CLANCHY FROM MEMORY TO WRITTEN RECORD PDF

Start your review of From Memory to Written Record: England - Write a review Shelves: 20th-century , british-isles , medieval-history This was a book that changed my thinking. Luckily the author also has conveniently written England and its Rulers that could serve as a general introduction to the period. From Memory to Written Record is an exploration of the shift in culture during that part of the middle ages in England from a reliance on memory to an increasing use of written records. It This was a book that changed my thinking. It takes in language ie languages of record and writing as opposed to spoken languages , the court system, government and administration.

Author:Zulkigrel Mikabar
Country:Solomon Islands
Language:English (Spanish)
Genre:Music
Published (Last):9 September 2004
Pages:451
PDF File Size:17.5 Mb
ePub File Size:11.75 Mb
ISBN:182-5-76422-217-3
Downloads:13811
Price:Free* [*Free Regsitration Required]
Uploader:Nizuru



Start your review of From Memory to Written Record Write a review Shelves: 20th-century , british-isles , medieval-history This was a book that changed my thinking. Luckily the author also has conveniently written England and its Rulers that could serve as a general introduction to the period.

From Memory to Written Record is an exploration of the shift in culture during that part of the middle ages in England from a reliance on memory to an increasing use of written records. It This was a book that changed my thinking. It takes in language ie languages of record and writing as opposed to spoken languages , the court system, government and administration. The details about the technical side of writing are also fascinating, the preparation of writing materials the scraping of vellum, the stitching of threads across the page to act as guidelines , how books were written, the spread of the use of seals and of course forgeries.

The first is that the shift in patterns of thinking obliged or made forgery attractive. By the end of the period for instance grants of property were invariably written down and recorded, just as they would be today - this was not however true of earlier times.

To the pre-literate mind, Clanchy argues the written record was not required. The important point was the witnessing of the act of transfer which might be symbolised by the transfer of an object from the giver to the receiver - this might be symbolically or literally re-enacted for example when rent was paid, a tradition that survives in some peppercorn rent situations. This left the owner in later times in the increasingly awkward position of not being able to document their ownership of property.

The only logical course of action in the face of the change of mentalities was forgery and as a result a good half of the known charters attributed to Edward the Confessor are forgeries. The other point is about data recall and capture. The practise of forging Papal documents was not unknown - but the medieval Papacy had no bureaucratic means of assessing the authenticity of any document that purported to be a genuine Papal Bull.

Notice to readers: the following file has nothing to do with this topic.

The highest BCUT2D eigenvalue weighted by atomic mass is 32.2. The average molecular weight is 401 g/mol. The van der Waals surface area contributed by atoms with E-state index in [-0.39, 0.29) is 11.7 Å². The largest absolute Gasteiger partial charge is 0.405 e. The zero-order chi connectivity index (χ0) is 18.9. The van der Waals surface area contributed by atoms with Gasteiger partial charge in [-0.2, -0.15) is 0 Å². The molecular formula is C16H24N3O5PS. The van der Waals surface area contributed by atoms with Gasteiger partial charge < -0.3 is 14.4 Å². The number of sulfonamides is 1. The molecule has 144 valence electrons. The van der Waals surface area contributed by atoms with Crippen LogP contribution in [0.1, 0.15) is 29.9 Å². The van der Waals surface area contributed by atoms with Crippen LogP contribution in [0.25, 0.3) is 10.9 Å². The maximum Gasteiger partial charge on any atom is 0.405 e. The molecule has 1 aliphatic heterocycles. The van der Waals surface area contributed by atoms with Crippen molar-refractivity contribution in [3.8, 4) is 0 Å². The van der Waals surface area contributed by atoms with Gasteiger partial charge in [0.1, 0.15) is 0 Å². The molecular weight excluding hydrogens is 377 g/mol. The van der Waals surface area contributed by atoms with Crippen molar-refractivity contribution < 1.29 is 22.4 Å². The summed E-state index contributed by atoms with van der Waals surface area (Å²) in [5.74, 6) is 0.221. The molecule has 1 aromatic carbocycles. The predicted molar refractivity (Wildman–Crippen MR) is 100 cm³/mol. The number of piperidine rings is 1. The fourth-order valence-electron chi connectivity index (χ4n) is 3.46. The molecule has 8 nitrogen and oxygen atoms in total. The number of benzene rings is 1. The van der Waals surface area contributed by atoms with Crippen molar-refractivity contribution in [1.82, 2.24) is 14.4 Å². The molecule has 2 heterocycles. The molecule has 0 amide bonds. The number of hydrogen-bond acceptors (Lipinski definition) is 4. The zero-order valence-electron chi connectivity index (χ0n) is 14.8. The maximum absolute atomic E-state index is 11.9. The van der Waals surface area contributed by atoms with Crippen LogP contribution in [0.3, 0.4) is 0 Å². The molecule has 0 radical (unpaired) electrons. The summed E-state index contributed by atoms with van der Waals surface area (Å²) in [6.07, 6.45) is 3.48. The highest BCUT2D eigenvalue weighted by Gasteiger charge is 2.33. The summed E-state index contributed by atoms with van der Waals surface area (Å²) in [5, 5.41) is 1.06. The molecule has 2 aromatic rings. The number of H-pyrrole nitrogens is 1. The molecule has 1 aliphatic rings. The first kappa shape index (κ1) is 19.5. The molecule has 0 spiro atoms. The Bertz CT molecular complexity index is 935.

Each document had to be assessed and judged to see if it appeared to be genuine. And if it appeared to be sufficiently genuine it could be accepted as such. There was no means, or it simply did not occur to anybody to maintain or check against a register of issued documents.

Instead the apparently distinctive but forgable lead seal or Bulla hence papal Bull in English would be scrutinised along with the Latin used - the Papal chancellery developed an ornate and baroque literary style in an attempt to to make the almost incomprehensible language a mark of authenticity!

The other side of literacy is then bureaucracy - the recoverability and accessibility of written records. This leads to things that we accept as entirely natural but which at one time were exciting innovations - like alphabetical listings. Finding something in it would have been a labour of love, or extreme frustration. For instance his use of the in any case fascinating Chronicle of the Abbey of Bury St Edmunds to look at issues of languages and literacy.

Nor was this an issue restricted to Wales, as Clanchy makes clear this was a basic fact of English life. The social elite spoke French, the third estate spoke English, or Welsh, or Flemish, but the language of record was invariably Latin.

Possibly at several removes for example from English to French to Latin. England was a slightly unusual case as an English literate culture had existed prior to , this was not the case for much of Europe where Latin dominated. Although as far as can be told from the last surviving versions of the Anglo-Saxon Chronicle the literary Old English based on a West Saxon dialect seems to have been diverging from other varieties of English by the end of the Saxon period.

With the conquest some of this heritage was junked. What we now know as The Exeter Book of Riddles was broken up and used as the binding for a later Latin text and only rediscovered when the book was taken apart for restoration.

AUTOMATYKA ZABEZPIECZENIOWA PDF

From Memory to Written Record: England 1066 - 1307, 3rd Edition

.

SONOANATOMY FOR ANAESTHETISTS PDF

From Memory to Written Record

.

GOSPEL OF BARNABAS MALAYALAM PDF

From Memory to Written Record: England 1066 - 1307

.

Related Articles